Mahindra’s mess

The case of Mahindra & Mahindra, an Indian company that planned to sell small pickup trucks in the United States, shows how hard it can be to break into the world’s most lucrative automotive market:

…We may be the country that invented the double down, and a place where the Ford F-150 is the top-selling vehicle, but the U.S. government has among the most stringent emissions and safety standards for vehicles in the world. In fact, there are many who say that the 2016 standards will be even more strict than those in Europe. Regardless, just because a vehicle is considered safe and clean for Europe doesn’t mean it can be sold instantly in the U.S.; in addition to the high costs of certification—we’re talking numbers in the millions of dollars—there are many instances where the evaluation criteria between the U.S. and Europe are simply different rather than harder or easier to meet. In Mahindra’s case, the company actually received EPA certification for its diesel engine in 2010 for the 2011 model year, but an EPA spokesperson told us that Mahindra did not submit a certification application for the 2012 or 2013 model years. …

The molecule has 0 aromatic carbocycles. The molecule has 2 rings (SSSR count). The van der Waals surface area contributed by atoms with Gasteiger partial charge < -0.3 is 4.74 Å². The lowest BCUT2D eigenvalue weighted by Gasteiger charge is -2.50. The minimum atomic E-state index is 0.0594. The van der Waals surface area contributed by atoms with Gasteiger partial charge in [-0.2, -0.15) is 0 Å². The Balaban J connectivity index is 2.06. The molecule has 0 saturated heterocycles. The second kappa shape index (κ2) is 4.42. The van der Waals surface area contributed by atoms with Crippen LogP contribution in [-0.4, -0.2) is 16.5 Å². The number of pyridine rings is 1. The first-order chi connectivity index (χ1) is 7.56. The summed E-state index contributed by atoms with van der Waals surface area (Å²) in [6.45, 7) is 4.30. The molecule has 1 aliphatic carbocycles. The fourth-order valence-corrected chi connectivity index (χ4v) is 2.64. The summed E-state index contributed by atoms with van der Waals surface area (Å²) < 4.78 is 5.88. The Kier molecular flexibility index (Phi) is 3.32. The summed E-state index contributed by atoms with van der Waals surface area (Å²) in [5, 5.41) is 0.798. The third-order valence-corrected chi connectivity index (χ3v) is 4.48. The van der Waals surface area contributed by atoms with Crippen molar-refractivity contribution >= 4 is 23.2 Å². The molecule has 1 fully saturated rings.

[…]

Unless an automaker is landing on U.S. soil with an established dealer network in place, as was the situation when BMW launched Mini here a decade ago, car companies need to recruit distributors and dealers to handle all of the logistics and sales on the ground. It’s a huge commitment—and an expensive one—for a dealer to be willing to set up a showroom, buy parts, train technicians, and pay to market a brand and vehicle that are unknown and untested in the U.S. market. Mahindra recruited a U.S.-based distributor, Global Vehicles, to recruit and sign dealers for the Indian-made pickups. Global recruited about 350 hand-raisers—mostly current car dealerships—with potential interest in a Mahindra franchise. In 2006, the two companies signed a Letter of Intent. Dealers say they were actually supposed to chip in half the cost of bringing Mahindra’s trucks up to U.S. emissions and safety standards. In 2010, the deal fell apart (although exactly what happened is disputed) and a number of the dealers took Mahindra to court. …

Advertisements

Leave a Reply

Fill in your details below or click an icon to log in:

WordPress.com Logo

You are commenting using your WordPress.com account. Log Out / Change )

Twitter picture

You are commenting using your Twitter account. Log Out / Change )

Facebook photo

You are commenting using your Facebook account. Log Out / Change )

Google+ photo

You are commenting using your Google+ account. Log Out / Change )

Connecting to %s